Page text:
Microsoft will formally kill the Mac version of Internet Explorer on 31 January 2006, the software giant has admitted.
The software's been moribund since June 2003, of course, when the company said it would no longer develop the code. At the time, it said it would stop supporting the product in 2005, and indeed, the appropriate product page on its website says support will stop on 31 December.
Actually, work on the Mac version of IE is believed to have been effectively halted back in February 2003, when Microsoft decided to can development of version 6.0 of the browser a month after Apple announced its own browser, Safari. Ironically, IE:Mac won plaudits from its earliest days for its speed relative to the rather clunky Mac implementation of Netscape. Indeed, the Mac OS 9 version of IE runs at a fair old speed, very different from the Mac OS X release.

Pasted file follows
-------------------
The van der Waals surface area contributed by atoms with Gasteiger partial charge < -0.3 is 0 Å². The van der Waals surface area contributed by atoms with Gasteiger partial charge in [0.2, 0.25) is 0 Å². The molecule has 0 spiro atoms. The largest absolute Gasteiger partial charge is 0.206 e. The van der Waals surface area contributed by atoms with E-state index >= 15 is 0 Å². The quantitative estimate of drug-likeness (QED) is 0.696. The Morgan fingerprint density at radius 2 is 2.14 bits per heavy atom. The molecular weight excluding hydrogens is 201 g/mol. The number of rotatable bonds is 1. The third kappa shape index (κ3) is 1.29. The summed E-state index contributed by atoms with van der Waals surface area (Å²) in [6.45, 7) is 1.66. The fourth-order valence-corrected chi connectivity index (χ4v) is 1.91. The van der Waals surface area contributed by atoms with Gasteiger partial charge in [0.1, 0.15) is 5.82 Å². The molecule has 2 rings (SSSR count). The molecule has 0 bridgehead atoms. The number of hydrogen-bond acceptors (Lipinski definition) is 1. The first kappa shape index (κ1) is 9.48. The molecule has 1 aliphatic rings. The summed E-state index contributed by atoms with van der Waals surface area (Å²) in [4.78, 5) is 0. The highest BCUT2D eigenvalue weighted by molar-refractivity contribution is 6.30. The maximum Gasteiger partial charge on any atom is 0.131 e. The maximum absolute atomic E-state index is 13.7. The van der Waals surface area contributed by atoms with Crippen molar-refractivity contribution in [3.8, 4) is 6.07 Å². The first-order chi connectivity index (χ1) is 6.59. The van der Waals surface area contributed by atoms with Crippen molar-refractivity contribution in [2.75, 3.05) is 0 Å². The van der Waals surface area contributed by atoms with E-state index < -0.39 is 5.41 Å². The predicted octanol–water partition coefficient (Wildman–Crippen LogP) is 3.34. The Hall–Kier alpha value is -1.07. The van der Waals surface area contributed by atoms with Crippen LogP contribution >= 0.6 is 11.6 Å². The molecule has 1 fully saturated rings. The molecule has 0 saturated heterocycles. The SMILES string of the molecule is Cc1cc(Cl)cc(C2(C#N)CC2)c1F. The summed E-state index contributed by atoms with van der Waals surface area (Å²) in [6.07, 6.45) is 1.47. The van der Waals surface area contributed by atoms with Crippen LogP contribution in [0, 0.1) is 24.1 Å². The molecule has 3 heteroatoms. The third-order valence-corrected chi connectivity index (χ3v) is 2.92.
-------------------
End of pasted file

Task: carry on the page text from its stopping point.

Apple went as far as to formally back IE when CEO Steve Jobs, newly returned to that role, announced a cash injection from the company's Redmond rival. The Mac maker's later decision to create Safari appears to have signed IE's death warrant, coming at a time when the software giant felt it better to deploy coding resources elsewhere.
But you'll still have a month to download it before IE:Mac is yanked from Microsoft's servers. The Beast of Redmond recommends users move to "more recent web browsing technologies such as Apple's Safari", but Firefox is a solid alternative, as are Opera, iCab, Omniweb and Chimera. And with so many of the world's websites written to IE's definition of HTML, XML etc. rather than the official standards - which Safari follows very closely - these are often better options than the Apple browser.
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